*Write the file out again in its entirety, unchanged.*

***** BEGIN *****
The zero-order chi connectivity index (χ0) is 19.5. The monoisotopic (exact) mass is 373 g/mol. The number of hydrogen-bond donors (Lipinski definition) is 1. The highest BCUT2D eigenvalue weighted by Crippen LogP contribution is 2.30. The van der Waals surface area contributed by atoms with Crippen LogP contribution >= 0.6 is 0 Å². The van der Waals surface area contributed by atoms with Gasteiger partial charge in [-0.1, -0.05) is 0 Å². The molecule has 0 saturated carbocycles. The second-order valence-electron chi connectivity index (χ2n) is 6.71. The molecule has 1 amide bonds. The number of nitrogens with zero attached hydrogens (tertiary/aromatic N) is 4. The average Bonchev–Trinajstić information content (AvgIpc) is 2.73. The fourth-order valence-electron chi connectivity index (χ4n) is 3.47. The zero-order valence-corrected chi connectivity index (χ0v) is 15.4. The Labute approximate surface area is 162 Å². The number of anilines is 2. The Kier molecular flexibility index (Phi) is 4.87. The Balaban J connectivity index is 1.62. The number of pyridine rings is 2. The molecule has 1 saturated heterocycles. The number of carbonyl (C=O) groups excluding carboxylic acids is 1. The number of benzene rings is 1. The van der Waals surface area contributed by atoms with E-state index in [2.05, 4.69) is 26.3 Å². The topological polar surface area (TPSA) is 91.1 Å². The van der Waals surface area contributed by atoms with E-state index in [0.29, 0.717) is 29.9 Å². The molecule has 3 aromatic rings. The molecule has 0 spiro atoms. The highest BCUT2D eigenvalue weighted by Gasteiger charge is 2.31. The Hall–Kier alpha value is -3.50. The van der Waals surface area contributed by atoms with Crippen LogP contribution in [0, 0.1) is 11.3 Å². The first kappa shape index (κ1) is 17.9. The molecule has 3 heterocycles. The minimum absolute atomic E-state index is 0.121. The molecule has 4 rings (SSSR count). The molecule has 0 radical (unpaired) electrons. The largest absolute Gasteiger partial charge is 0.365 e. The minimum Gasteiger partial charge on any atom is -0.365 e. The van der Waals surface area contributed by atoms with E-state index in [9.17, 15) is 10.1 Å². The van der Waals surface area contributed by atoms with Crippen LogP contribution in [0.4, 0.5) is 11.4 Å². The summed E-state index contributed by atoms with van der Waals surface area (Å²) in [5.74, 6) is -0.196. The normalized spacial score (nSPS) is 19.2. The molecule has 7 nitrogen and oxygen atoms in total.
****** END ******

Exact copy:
The zero-order chi connectivity index (χ0) is 19.5. The monoisotopic (exact) mass is 373 g/mol. The number of hydrogen-bond donors (Lipinski definition) is 1. The highest BCUT2D eigenvalue weighted by Crippen LogP contribution is 2.30. The van der Waals surface area contributed by atoms with Crippen LogP contribution >= 0.6 is 0 Å². The van der Waals surface area contributed by atoms with Gasteiger partial charge in [-0.1, -0.05) is 0 Å². The molecule has 0 saturated carbocycles. The second-order valence-electron chi connectivity index (χ2n) is 6.71. The molecule has 1 amide bonds. The number of nitrogens with zero attached hydrogens (tertiary/aromatic N) is 4. The average Bonchev–Trinajstić information content (AvgIpc) is 2.73. The fourth-order valence-electron chi connectivity index (χ4n) is 3.47. The zero-order valence-corrected chi connectivity index (χ0v) is 15.4. The Labute approximate surface area is 162 Å². The number of anilines is 2. The Kier molecular flexibility index (Phi) is 4.87. The Balaban J connectivity index is 1.62. The number of pyridine rings is 2. The molecule has 1 saturated heterocycles. The number of carbonyl (C=O) groups excluding carboxylic acids is 1. The number of benzene rings is 1. The van der Waals surface area contributed by atoms with E-state index in [2.05, 4.69) is 26.3 Å². The topological polar surface area (TPSA) is 91.1 Å². The van der Waals surface area contributed by atoms with E-state index in [0.29, 0.717) is 29.9 Å². The molecule has 3 aromatic rings. The molecule has 0 spiro atoms. The highest BCUT2D eigenvalue weighted by Gasteiger charge is 2.31. The Hall–Kier alpha value is -3.50. The van der Waals surface area contributed by atoms with Crippen LogP contribution in [0, 0.1) is 11.3 Å². The first kappa shape index (κ1) is 17.9. The molecule has 3 heterocycles. The minimum absolute atomic E-state index is 0.121. The molecule has 4 rings (SSSR count). The molecule has 0 radical (unpaired) electrons. The largest absolute Gasteiger partial charge is 0.365 e. The minimum Gasteiger partial charge on any atom is -0.365 e. The van der Waals surface area contributed by atoms with E-state index in [9.17, 15) is 10.1 Å². The van der Waals surface area contributed by atoms with Crippen LogP contribution in [0.4, 0.5) is 11.4 Å². The summed E-state index contributed by atoms with van der Waals surface area (Å²) in [5.74, 6) is -0.196. The normalized spacial score (nSPS) is 19.2. The molecule has 7 nitrogen and oxygen atoms in total.